As with the play 'Crestfall' and the 2003 celluloid offering 'Intermission', Mark O'Rowe's 'Howie The Rookie' presents a gritty depiction of Dublin suburbia. The intertwining stories of two feckless layabouts told through separate monologues showcase O'Rowe's distinctive vernacular.

The result is a vulgar and quite unforgiving view of the world. Cinematic in its expression, with references to Bruce Lee films and American Westerns, the often fast-paced delivery evokes the idea of a Raymond Chandler story transformed into a present day Hollywood blockbuster. For all that, there is something poignant about O'Rowe's story. It's a world where desperate people seem to find themselves permanently in desperate situations.  

Following its success at the 1999 Edinburgh Festival, 'Howie The Rookie' has had successful runs in Britain and the United States. The original cast of Aidan Kelly and Karl Shiels reprise their roles here.

Howie Lee (Kelly) and Rookie Lee (Shiels), though not related, are the central characters in this revenge story. They once were friends, but their relationship soured when Peaches, another friend of Howie's is infected with scabies. It was the Rookie who passed on this discomfort and Howie is relishing the opportunity to knock his head off. The fact that Peaches would rather be put down than continually suffer only heightens the anger and resentment.

In a world where women are treated appallingly, and are only judged by their looks, events turn full circle when Peaches attacks Howie for sleeping with his sister and giving her hope that she really is beautiful, when in reality she is anything but. She is a heavily set individual, who is known to the world as Avalanche. When Howie meets an attractive girl, who does not succumb to his advances, he tells her that she should be at home.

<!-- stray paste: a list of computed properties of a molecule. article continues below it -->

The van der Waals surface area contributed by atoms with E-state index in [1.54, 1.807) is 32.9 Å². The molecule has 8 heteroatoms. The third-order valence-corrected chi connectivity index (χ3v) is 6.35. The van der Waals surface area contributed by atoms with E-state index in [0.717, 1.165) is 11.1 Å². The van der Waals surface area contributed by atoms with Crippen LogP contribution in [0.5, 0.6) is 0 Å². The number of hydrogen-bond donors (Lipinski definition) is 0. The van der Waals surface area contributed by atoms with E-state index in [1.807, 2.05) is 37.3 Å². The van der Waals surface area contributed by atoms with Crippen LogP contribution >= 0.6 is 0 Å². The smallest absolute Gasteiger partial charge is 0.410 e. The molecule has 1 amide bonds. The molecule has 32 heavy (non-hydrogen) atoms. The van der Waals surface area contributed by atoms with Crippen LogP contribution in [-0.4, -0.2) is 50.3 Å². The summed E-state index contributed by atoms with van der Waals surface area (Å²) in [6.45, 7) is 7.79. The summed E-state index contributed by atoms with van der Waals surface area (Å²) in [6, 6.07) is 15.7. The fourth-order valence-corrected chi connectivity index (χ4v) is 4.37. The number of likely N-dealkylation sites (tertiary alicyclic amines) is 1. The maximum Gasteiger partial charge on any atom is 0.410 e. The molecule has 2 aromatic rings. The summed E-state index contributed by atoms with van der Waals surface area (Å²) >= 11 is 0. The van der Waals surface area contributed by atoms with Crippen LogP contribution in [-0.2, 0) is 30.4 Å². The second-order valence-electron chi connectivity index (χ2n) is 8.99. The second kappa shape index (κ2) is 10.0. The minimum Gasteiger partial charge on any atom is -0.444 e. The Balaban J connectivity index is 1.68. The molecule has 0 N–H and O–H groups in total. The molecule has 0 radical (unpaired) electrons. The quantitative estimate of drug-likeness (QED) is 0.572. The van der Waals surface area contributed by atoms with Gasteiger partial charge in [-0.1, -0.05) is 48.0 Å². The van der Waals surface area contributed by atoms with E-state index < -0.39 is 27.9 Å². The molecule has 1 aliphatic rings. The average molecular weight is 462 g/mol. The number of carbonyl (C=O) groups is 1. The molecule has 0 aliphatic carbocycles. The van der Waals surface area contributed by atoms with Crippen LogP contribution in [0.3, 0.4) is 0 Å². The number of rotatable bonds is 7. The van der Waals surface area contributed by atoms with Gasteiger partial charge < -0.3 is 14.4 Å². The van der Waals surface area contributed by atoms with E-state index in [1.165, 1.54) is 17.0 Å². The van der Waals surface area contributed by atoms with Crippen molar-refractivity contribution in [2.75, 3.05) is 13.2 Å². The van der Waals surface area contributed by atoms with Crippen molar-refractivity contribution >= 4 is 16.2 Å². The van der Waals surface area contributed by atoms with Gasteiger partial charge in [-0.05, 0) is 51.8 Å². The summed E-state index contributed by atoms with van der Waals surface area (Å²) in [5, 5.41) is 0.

It is only when tragedy strikes his own family that Howie begins to reassess his life and this transformation is described by Rookie's monologue in the play's second half. As equally repulsive as his former friend, this Lothario sees himself as God's gift to women, even though he is unaware that he has the dreaded scabies. While scratching himself on one occasion, he accidentally knocks over and kills an exotic fish belonging to another thug, Ladyboy. He has to come up with 700 in cash to make amends, and while he has raised 200, from offering himself to the 'dollies', his efforts at raising the remainder are proving difficult.

Yet while the Rookie is at his wits end to raise the cash and continues to treat his 'dollies' appallingly, he is determined to come to Howie's aid in his moment of need. For all his unpleasantness and false bravado, there is something appealing about the Rookie. The latter can also be said of Howie – he is somebody weighed down by the lack of opportunity that life sometimes deals out, and is ultimately a victim of cruel circumstances.

Both Kelly and Shiels are superb in their respective roles, and while Kelly may just shade the acting honours by a short head, there is no denying that collectively they give full expression to the lyrical text and the stark images that emerge.

James McMahon